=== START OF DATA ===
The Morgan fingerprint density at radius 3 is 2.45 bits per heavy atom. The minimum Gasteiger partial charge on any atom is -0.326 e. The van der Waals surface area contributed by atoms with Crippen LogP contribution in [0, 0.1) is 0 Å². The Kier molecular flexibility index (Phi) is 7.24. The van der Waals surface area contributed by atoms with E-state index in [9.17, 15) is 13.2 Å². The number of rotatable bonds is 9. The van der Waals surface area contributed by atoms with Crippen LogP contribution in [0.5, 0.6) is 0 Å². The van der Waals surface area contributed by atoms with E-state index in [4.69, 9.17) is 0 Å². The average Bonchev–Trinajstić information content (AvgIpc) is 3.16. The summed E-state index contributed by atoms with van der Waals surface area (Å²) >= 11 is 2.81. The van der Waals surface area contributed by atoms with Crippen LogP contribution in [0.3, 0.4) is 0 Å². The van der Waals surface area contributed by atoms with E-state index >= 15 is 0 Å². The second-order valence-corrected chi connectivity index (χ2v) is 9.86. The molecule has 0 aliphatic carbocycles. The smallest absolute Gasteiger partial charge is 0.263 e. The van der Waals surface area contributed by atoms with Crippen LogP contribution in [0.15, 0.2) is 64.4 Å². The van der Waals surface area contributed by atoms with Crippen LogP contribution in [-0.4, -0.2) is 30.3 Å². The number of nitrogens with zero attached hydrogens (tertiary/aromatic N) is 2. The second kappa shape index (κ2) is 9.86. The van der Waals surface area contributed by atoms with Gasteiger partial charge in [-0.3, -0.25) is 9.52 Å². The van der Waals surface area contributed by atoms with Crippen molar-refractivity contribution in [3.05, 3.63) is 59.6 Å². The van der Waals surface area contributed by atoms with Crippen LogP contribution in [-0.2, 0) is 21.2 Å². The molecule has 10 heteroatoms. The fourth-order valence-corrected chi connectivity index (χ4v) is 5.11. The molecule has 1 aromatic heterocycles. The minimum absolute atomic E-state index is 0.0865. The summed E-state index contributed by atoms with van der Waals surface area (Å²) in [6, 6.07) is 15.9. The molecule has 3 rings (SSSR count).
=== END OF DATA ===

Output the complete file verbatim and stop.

The Morgan fingerprint density at radius 3 is 2.45 bits per heavy atom. The minimum Gasteiger partial charge on any atom is -0.326 e. The van der Waals surface area contributed by atoms with Crippen LogP contribution in [0, 0.1) is 0 Å². The Kier molecular flexibility index (Phi) is 7.24. The van der Waals surface area contributed by atoms with E-state index in [9.17, 15) is 13.2 Å². The number of rotatable bonds is 9. The van der Waals surface area contributed by atoms with Crippen LogP contribution in [0.5, 0.6) is 0 Å². The van der Waals surface area contributed by atoms with E-state index in [4.69, 9.17) is 0 Å². The average Bonchev–Trinajstić information content (AvgIpc) is 3.16. The summed E-state index contributed by atoms with van der Waals surface area (Å²) >= 11 is 2.81. The van der Waals surface area contributed by atoms with Crippen LogP contribution in [0.3, 0.4) is 0 Å². The van der Waals surface area contributed by atoms with E-state index >= 15 is 0 Å². The second-order valence-corrected chi connectivity index (χ2v) is 9.86. The molecule has 0 aliphatic carbocycles. The smallest absolute Gasteiger partial charge is 0.263 e. The van der Waals surface area contributed by atoms with Crippen LogP contribution in [0.15, 0.2) is 64.4 Å². The van der Waals surface area contributed by atoms with Crippen LogP contribution in [-0.4, -0.2) is 30.3 Å². The number of nitrogens with zero attached hydrogens (tertiary/aromatic N) is 2. The second kappa shape index (κ2) is 9.86. The van der Waals surface area contributed by atoms with Gasteiger partial charge in [-0.3, -0.25) is 9.52 Å². The van der Waals surface area contributed by atoms with Crippen molar-refractivity contribution in [3.05, 3.63) is 59.6 Å². The van der Waals surface area contributed by atoms with Crippen LogP contribution in [-0.2, 0) is 21.2 Å². The molecule has 10 heteroatoms. The fourth-order valence-corrected chi connectivity index (χ4v) is 5.11. The molecule has 1 aromatic heterocycles. The minimum absolute atomic E-state index is 0.0865. The summed E-state index contributed by atoms with van der Waals surface area (Å²) in [6, 6.07) is 15.9. The molecule has 3 rings (SSSR count).